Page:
Inside-Out Controller TrackingWhereas the original Rift used external USB sensors for tracking, the Rift S uses five onboard cameras instead. The headset tracking works using advanced computer vision algorithms, but the controller tracking operates in a similar way to Rift- the cameras track the infrared LEDs under the plastic of the tracking rings. The difference is that the cameras are on the headset instead of external.
Like Windows MR headsets, these cameras use wide angle fisheye lenses. But unlike Windows MR headsets, there are a total of five cameras instead of just two. This means that the tracked range extends far beyond your visual field of view, even to the sides, above, and somewhat behind.
The Problem For Echo VR
Even with five cameras, there are still situations in which a controller will not be in view of any of them. If you’re facing one direction and extend your hand out in another direction, for example. Or if you reach completely behind your back.
Its not just about the fun and games. Other than providing action-packed, fun-filled entertainment for the entire family, VR plays a big role to help humanity as developers use it to help those in need in ways that were unimaginable 20 years ago. Some use it to cure phantom pain among amputee victims, while others rely on VR to provide therapy for soldiers suffering from post-traumatic stress disorder. VR has also been proven to help children with autism by teaching them social cues and real world lessons. It is being used as a practice board for surgical students before they make the first cut. There is even a VR content targeted at young adults that simulates their physical condition when they get to their 60s, and thus encourages them to save for the future.
This is a real problem for Echo VR because the game uses a fairly unique locomotion system based on grabbing and pushing against the environment. You often need to push off a wall directly behind you, or directly behind the headset when looking away from the wall. Echo VR’s highly competitive nature means that if your controllers can’t track these movements, you simply won’t be able to keep up.
Ready at Dawn’s SolutionReady at Dawn stated they are “working closely together with Oculus to bring the highest quality tracking to Echo VR on the Rift S“. The developer explained the solution they’re working on:
We’re able to use both the in-game context, knowledge about our movement system, and the internal IMU sensors to accurately predict what the player is doing.
The IMU is the chip within all VR controllers which is composed of a gyroscope and accelerometer. Normally, cameras and IMU work together to determine the controller’s position with sub-mm precision. When not in view of any camera however, the IMU output can still be used.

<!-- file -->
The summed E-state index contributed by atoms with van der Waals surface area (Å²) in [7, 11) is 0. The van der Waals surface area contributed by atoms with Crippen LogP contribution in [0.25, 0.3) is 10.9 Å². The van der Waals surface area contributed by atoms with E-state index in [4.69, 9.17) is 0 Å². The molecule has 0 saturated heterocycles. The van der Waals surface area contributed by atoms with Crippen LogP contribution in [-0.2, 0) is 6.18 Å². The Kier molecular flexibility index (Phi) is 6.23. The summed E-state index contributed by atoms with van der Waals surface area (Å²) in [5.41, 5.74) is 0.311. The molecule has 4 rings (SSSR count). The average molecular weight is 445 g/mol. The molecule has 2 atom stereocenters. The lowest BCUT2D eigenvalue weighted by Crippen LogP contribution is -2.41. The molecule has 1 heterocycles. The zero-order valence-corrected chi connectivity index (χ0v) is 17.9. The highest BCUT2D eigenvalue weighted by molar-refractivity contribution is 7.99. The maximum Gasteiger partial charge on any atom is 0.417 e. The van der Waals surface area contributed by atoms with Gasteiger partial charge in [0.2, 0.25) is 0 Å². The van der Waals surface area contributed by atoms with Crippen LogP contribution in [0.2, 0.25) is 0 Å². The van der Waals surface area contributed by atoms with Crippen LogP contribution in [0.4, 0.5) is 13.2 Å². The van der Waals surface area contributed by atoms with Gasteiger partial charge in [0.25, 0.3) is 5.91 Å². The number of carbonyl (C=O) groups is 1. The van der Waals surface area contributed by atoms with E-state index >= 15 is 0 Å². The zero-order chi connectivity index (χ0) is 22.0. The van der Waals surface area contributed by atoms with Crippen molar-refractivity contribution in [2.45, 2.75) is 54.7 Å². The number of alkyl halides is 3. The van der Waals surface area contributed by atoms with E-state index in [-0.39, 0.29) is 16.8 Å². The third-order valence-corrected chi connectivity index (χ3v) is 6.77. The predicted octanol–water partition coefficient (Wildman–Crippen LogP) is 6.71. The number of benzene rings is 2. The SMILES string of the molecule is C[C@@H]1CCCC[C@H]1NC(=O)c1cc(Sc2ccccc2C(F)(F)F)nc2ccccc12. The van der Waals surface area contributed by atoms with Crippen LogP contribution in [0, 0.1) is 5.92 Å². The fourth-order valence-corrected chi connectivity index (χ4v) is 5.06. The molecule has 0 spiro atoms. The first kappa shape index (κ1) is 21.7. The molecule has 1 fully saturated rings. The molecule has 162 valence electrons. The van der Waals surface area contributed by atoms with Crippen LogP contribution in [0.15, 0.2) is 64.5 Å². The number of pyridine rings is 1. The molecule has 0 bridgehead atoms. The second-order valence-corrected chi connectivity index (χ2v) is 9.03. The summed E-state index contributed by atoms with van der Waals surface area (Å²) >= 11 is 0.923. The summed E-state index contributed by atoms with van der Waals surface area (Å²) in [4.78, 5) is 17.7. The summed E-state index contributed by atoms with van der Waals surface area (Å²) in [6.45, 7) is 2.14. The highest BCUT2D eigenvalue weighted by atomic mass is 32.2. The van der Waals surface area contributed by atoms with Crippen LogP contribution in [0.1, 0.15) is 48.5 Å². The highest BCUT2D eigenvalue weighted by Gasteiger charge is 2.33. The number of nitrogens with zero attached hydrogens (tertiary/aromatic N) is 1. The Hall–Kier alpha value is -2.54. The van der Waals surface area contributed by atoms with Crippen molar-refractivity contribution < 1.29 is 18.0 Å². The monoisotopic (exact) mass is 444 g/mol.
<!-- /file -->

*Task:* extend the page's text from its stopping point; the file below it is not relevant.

RAD’s Lead Programmer, David Neubelt, playing Echo Arena on Rift S Based on Ready at Dawn’s description, they are seemingly using the accelerometer to determine how you are pushing or throwing when your hand is out of view. For example, if your hand was grabbed onto a wall behind you when tracked and then a strong acceleration is sensed in that direction, the game can determine that you’re trying to push off that wall.
Stanley G. Weinbaum is a well-known science fiction writer from 1930’s told us about this technology in his short story named Pygmalion’s Spectacles. His work made him a true visionary in the field of Virtual Reality. The story shares the idea that the wearer of the goggles can experience fictional worlds, even before the official term was coined.
We’ll make sure to do a thorough test whenever the patch with this functionality ships, but Ready at Dawn seems optimistic that it will work well.
Superior IMUReady at Dawn also praised the IMU in the new Touch controllers, calling it “extremely innovative” (though we’re not sure exactly what that means).
The company suggested that it is superior to the IMU in the original Touch controllers , claiming that it actually enables better tracking of high speed movements:
Furthermore, the internal sensors of the Oculus Touch for Rift S hold up amazingly in high speed maneuvers, which allow throws in Echo Arena to withstand more force and maintain accurate tracking when players are putting everything they have behind a move.
Additionally, we believe we’ll be able to predict more accurate release timings which in turn will increase accurate long-distance throws because of these new sensors.
Oculus Quest Port?This solution opens up the question of whether we could see Echo VR come to the Oculus Quest standalone headset one day. Quest has fewer cameras than Rift S and they’re positioned at the front corners, not the sides. So whether it could get Echo VR would seemingly depend on just how well this IMU prediction system works.
At Oculus Connect 5 back in September Ready at Dawn was listed as working on an Oculus Quest game or port. In January, the developer stated that they were “experiementing” with Oculus Quest , and that fans should “Keep an eye out for updates in the future.”
We don’t recommend getting your hopes up, but if the game did come to Quest it could easily be the headset’s flagship multiplayer title.
The First Attempt at a VR Experience – The Sensorama. In the 1950s, a cinematographer by the name of Morton Heilig came up with a unique concept he later developed, known as the Sensorama. Featuring an arcade-style theater cabinet, the sensorama was aimed at stimulating a person’s senses. It featured a stereoscopic 3D display, fans and smell generators, stereo speakers, as well as a vibrating chair. The idea of the Sensorama was to fully immerse a person into a film-like experience. Heilig also went on to create as much as six short movies for his device.
Tagged with: Echo VR , oculus rift s , ready at dawn